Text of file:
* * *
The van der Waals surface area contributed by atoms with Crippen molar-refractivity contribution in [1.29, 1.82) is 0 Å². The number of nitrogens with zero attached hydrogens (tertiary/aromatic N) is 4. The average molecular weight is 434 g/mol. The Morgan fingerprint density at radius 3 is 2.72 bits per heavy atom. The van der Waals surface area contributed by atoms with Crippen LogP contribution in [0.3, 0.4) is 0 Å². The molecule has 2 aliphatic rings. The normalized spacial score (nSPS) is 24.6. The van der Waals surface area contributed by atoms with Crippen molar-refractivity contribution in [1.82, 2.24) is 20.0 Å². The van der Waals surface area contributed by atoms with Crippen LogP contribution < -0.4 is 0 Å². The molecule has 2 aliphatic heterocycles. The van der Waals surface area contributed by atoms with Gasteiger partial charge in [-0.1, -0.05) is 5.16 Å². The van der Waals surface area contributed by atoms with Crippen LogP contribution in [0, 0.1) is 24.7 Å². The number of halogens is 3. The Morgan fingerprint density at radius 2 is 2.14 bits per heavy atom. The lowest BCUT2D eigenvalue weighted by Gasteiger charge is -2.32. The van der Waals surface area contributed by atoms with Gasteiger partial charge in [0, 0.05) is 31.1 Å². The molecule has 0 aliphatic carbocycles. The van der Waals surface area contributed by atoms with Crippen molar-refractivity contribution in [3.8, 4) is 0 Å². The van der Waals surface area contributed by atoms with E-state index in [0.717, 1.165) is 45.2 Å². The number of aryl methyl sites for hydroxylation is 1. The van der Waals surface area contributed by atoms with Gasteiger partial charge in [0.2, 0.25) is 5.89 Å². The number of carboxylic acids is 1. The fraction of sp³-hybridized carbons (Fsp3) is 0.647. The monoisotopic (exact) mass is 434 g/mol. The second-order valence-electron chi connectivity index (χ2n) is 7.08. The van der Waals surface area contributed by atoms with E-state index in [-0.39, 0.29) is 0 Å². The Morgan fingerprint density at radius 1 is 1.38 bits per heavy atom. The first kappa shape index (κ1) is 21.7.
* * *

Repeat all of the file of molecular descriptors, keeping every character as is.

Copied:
The van der Waals surface area contributed by atoms with Crippen molar-refractivity contribution in [1.29, 1.82) is 0 Å². The number of nitrogens with zero attached hydrogens (tertiary/aromatic N) is 4. The average molecular weight is 434 g/mol. The Morgan fingerprint density at radius 3 is 2.72 bits per heavy atom. The van der Waals surface area contributed by atoms with Crippen LogP contribution in [0.3, 0.4) is 0 Å². The molecule has 2 aliphatic rings. The normalized spacial score (nSPS) is 24.6. The van der Waals surface area contributed by atoms with Crippen molar-refractivity contribution in [1.82, 2.24) is 20.0 Å². The van der Waals surface area contributed by atoms with Crippen LogP contribution < -0.4 is 0 Å². The molecule has 2 aliphatic heterocycles. The van der Waals surface area contributed by atoms with Gasteiger partial charge in [-0.1, -0.05) is 5.16 Å². The van der Waals surface area contributed by atoms with Crippen LogP contribution in [0, 0.1) is 24.7 Å². The number of halogens is 3. The Morgan fingerprint density at radius 2 is 2.14 bits per heavy atom. The lowest BCUT2D eigenvalue weighted by Gasteiger charge is -2.32. The van der Waals surface area contributed by atoms with Gasteiger partial charge in [0, 0.05) is 31.1 Å². The molecule has 0 aliphatic carbocycles. The van der Waals surface area contributed by atoms with Crippen molar-refractivity contribution in [3.8, 4) is 0 Å². The van der Waals surface area contributed by atoms with E-state index in [0.717, 1.165) is 45.2 Å². The number of aryl methyl sites for hydroxylation is 1. The van der Waals surface area contributed by atoms with Gasteiger partial charge in [0.2, 0.25) is 5.89 Å². The number of carboxylic acids is 1. The fraction of sp³-hybridized carbons (Fsp3) is 0.647. The monoisotopic (exact) mass is 434 g/mol. The second-order valence-electron chi connectivity index (χ2n) is 7.08. The van der Waals surface area contributed by atoms with E-state index in [-0.39, 0.29) is 0 Å². The Morgan fingerprint density at radius 1 is 1.38 bits per heavy atom. The first kappa shape index (κ1) is 21.7.